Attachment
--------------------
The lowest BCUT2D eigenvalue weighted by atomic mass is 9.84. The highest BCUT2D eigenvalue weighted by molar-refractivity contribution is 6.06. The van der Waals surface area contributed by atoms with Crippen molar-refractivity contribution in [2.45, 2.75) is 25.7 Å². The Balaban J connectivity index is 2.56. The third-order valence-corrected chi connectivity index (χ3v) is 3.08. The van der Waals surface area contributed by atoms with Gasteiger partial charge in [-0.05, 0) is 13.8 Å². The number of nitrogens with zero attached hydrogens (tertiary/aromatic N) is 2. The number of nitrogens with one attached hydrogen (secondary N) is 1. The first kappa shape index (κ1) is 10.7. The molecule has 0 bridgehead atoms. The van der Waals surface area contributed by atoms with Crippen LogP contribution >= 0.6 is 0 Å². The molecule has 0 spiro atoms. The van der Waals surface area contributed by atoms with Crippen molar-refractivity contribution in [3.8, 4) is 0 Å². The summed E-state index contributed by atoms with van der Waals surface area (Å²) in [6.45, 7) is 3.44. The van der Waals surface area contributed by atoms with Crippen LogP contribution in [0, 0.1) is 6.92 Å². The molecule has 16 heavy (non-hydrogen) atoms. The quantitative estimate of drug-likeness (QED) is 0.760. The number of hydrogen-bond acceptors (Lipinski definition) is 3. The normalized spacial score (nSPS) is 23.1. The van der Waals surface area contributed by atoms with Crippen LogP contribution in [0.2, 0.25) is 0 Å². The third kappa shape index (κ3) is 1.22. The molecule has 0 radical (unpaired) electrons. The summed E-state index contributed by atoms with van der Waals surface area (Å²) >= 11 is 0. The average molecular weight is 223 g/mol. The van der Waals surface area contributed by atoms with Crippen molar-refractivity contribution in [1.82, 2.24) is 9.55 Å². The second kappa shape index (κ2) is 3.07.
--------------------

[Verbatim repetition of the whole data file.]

The lowest BCUT2D eigenvalue weighted by atomic mass is 9.84. The highest BCUT2D eigenvalue weighted by molar-refractivity contribution is 6.06. The van der Waals surface area contributed by atoms with Crippen molar-refractivity contribution in [2.45, 2.75) is 25.7 Å². The Balaban J connectivity index is 2.56. The third-order valence-corrected chi connectivity index (χ3v) is 3.08. The van der Waals surface area contributed by atoms with Gasteiger partial charge in [-0.05, 0) is 13.8 Å². The number of nitrogens with zero attached hydrogens (tertiary/aromatic N) is 2. The number of nitrogens with one attached hydrogen (secondary N) is 1. The first kappa shape index (κ1) is 10.7. The molecule has 0 bridgehead atoms. The van der Waals surface area contributed by atoms with Crippen LogP contribution >= 0.6 is 0 Å². The molecule has 0 spiro atoms. The van der Waals surface area contributed by atoms with Crippen molar-refractivity contribution in [3.8, 4) is 0 Å². The summed E-state index contributed by atoms with van der Waals surface area (Å²) in [6.45, 7) is 3.44. The van der Waals surface area contributed by atoms with Crippen LogP contribution in [0, 0.1) is 6.92 Å². The molecule has 16 heavy (non-hydrogen) atoms. The quantitative estimate of drug-likeness (QED) is 0.760. The number of hydrogen-bond acceptors (Lipinski definition) is 3. The normalized spacial score (nSPS) is 23.1. The van der Waals surface area contributed by atoms with Crippen LogP contribution in [0.2, 0.25) is 0 Å². The third kappa shape index (κ3) is 1.22. The molecule has 0 radical (unpaired) electrons. The summed E-state index contributed by atoms with van der Waals surface area (Å²) >= 11 is 0. The average molecular weight is 223 g/mol. The van der Waals surface area contributed by atoms with Crippen molar-refractivity contribution in [1.82, 2.24) is 9.55 Å². The second kappa shape index (κ2) is 3.07.